§1018(a) The Clean Water Act does not preempt State Law. States may impose additional liability (including unlimited liability), funding mechanisms, requirements for removal actions, and fines and penalties for responsible parties.
§1019 States have the authority to enforce, on the navigable waters of the State, OPA requirements for evidence of financial responsibility. States are also given access to Federal funds (up to $250,000 per incident) for immediate removal, mitigation, or prevention of a discharge, and may be reimbursed by the Trust fund for removal and monitoring costs incurred during oil spill response and cleanup efforts that are consistent with the National Contingency Plan (NCP).
§4202 Strengthens planning and prevention activities by: (1) providing for the establishment of spill contingency plans for all areas of the U.S. (2) mandating the development of response plans for individual tank vessels and certain facilities for responding to a worst case discharge or a substantial threat of such a discharge; and (3) providing requirements for spill removal equipment and periodic inspections.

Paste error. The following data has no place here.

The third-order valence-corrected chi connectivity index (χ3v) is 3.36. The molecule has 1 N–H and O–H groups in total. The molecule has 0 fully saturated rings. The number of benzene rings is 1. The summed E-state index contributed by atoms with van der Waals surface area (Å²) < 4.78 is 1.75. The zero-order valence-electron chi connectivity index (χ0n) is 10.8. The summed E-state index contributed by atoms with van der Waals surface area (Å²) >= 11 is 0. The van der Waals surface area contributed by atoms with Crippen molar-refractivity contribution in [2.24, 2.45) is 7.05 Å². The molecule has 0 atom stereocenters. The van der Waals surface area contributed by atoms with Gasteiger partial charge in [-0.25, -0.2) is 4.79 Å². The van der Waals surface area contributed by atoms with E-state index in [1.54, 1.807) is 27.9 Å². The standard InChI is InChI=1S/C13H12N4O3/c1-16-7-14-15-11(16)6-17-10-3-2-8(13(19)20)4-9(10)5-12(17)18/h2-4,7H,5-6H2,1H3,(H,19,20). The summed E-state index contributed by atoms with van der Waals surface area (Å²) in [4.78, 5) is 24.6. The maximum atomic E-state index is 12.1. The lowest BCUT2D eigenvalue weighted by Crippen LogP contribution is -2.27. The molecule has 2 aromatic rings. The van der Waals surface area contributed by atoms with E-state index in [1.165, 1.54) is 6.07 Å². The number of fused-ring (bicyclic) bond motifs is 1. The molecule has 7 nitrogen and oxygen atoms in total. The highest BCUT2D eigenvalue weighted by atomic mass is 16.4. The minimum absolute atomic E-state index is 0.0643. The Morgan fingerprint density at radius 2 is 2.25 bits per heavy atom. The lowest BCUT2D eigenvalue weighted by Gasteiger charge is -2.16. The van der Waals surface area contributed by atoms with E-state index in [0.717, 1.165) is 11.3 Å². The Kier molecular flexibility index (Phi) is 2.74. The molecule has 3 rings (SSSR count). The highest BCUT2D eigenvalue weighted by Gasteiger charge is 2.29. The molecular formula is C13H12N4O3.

§4301(a) and (c) The fine for failing to notify the appropriate Federal agency of a discharge is increased from a maximum of $10,000 to a maximum of $250,000 for an individual or $500,000 for an organization. The maximum prison term is also increased from one year to five years. The penalties for violations have a maximum of $250,000 and 15 years in prison.
§4301(b) Civil penalties are authorized at $25,000 for each day of violation or $1,000 per barrel of oil discharged. Failure to comply with a Federal removal order can result in civil penalties of up to $25,000 for each day of violation.
§9001(a) Amends the Internal Revenue Act of 1986 to consolidate funds established under other statutes and to increase permitted levels of expenditures. Penalties and funds established under several laws are consolidated, and the Trust Fund borrowing limit is increased from $500 million to $1 billion.
- Holland and Knight Law Practice. Oil Pollution Act Of 1990 - New Limitations On Lessor Liability.
- U.S. Environmental Protection Agency. Oil Pollution Act Summary.